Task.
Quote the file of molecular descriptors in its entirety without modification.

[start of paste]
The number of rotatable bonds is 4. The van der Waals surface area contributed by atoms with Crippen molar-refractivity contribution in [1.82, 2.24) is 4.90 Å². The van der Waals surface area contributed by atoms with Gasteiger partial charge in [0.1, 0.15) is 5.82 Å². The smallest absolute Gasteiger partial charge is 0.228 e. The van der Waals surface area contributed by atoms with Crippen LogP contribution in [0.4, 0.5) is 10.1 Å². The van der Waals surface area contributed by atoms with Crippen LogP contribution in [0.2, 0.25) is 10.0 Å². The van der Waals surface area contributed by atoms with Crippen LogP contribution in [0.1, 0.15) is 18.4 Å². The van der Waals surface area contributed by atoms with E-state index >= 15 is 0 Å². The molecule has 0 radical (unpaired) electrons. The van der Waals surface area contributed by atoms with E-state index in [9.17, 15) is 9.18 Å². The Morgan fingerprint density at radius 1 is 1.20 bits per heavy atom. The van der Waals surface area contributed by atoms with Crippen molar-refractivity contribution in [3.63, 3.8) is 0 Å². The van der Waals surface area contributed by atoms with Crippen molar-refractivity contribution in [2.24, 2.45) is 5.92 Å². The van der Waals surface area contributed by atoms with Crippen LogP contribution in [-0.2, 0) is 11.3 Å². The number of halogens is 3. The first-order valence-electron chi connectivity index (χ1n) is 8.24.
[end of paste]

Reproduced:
The number of rotatable bonds is 4. The van der Waals surface area contributed by atoms with Crippen molar-refractivity contribution in [1.82, 2.24) is 4.90 Å². The van der Waals surface area contributed by atoms with Gasteiger partial charge in [0.1, 0.15) is 5.82 Å². The smallest absolute Gasteiger partial charge is 0.228 e. The van der Waals surface area contributed by atoms with Crippen LogP contribution in [0.4, 0.5) is 10.1 Å². The van der Waals surface area contributed by atoms with Crippen LogP contribution in [0.2, 0.25) is 10.0 Å². The van der Waals surface area contributed by atoms with Crippen LogP contribution in [0.1, 0.15) is 18.4 Å². The van der Waals surface area contributed by atoms with E-state index >= 15 is 0 Å². The molecule has 0 radical (unpaired) electrons. The van der Waals surface area contributed by atoms with E-state index in [9.17, 15) is 9.18 Å². The Morgan fingerprint density at radius 1 is 1.20 bits per heavy atom. The van der Waals surface area contributed by atoms with Crippen molar-refractivity contribution in [3.63, 3.8) is 0 Å². The van der Waals surface area contributed by atoms with Crippen molar-refractivity contribution in [2.24, 2.45) is 5.92 Å². The van der Waals surface area contributed by atoms with Crippen LogP contribution in [-0.2, 0) is 11.3 Å². The number of halogens is 3. The first-order valence-electron chi connectivity index (χ1n) is 8.24.